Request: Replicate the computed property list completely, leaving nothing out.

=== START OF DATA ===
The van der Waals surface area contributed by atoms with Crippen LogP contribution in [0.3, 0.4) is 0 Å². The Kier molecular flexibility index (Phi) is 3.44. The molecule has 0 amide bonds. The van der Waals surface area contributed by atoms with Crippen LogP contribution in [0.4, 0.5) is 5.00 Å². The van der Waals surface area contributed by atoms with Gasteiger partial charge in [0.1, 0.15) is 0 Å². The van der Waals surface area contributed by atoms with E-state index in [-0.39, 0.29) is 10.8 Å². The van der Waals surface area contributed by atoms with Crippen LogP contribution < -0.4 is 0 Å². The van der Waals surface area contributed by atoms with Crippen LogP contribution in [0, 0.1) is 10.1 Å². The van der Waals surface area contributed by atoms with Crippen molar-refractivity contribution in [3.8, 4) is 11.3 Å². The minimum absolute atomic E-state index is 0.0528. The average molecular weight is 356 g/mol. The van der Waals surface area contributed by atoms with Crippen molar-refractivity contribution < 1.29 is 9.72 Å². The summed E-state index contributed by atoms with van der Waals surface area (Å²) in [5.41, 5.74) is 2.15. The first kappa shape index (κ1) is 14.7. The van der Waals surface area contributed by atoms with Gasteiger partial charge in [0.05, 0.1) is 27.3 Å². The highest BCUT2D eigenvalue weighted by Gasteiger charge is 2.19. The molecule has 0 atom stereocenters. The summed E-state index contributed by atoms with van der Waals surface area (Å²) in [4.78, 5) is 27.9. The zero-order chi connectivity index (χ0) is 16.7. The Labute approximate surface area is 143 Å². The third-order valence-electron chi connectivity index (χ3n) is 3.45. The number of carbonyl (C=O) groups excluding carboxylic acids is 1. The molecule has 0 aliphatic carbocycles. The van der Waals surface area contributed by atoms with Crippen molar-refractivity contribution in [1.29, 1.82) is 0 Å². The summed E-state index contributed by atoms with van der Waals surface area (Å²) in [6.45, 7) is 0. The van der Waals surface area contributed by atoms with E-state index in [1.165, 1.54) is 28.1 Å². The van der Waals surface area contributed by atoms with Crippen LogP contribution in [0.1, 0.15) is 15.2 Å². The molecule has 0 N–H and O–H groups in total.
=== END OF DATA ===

The van der Waals surface area contributed by atoms with Crippen LogP contribution in [0.3, 0.4) is 0 Å². The Kier molecular flexibility index (Phi) is 3.44. The molecule has 0 amide bonds. The van der Waals surface area contributed by atoms with Crippen LogP contribution in [0.4, 0.5) is 5.00 Å². The van der Waals surface area contributed by atoms with Gasteiger partial charge in [0.1, 0.15) is 0 Å². The van der Waals surface area contributed by atoms with E-state index in [-0.39, 0.29) is 10.8 Å². The van der Waals surface area contributed by atoms with Crippen LogP contribution < -0.4 is 0 Å². The van der Waals surface area contributed by atoms with Crippen LogP contribution in [0, 0.1) is 10.1 Å². The van der Waals surface area contributed by atoms with Crippen molar-refractivity contribution in [3.8, 4) is 11.3 Å². The minimum absolute atomic E-state index is 0.0528. The average molecular weight is 356 g/mol. The van der Waals surface area contributed by atoms with Crippen molar-refractivity contribution < 1.29 is 9.72 Å². The summed E-state index contributed by atoms with van der Waals surface area (Å²) in [5.41, 5.74) is 2.15. The first kappa shape index (κ1) is 14.7. The van der Waals surface area contributed by atoms with Gasteiger partial charge in [0.05, 0.1) is 27.3 Å². The highest BCUT2D eigenvalue weighted by Gasteiger charge is 2.19. The molecule has 0 atom stereocenters. The summed E-state index contributed by atoms with van der Waals surface area (Å²) in [4.78, 5) is 27.9. The zero-order chi connectivity index (χ0) is 16.7. The Labute approximate surface area is 143 Å². The third-order valence-electron chi connectivity index (χ3n) is 3.45. The number of carbonyl (C=O) groups excluding carboxylic acids is 1. The molecule has 0 aliphatic carbocycles. The van der Waals surface area contributed by atoms with Crippen molar-refractivity contribution in [1.29, 1.82) is 0 Å². The summed E-state index contributed by atoms with van der Waals surface area (Å²) in [6.45, 7) is 0. The van der Waals surface area contributed by atoms with E-state index in [1.165, 1.54) is 28.1 Å². The van der Waals surface area contributed by atoms with Crippen LogP contribution in [0.1, 0.15) is 15.2 Å². The molecule has 0 N–H and O–H groups in total.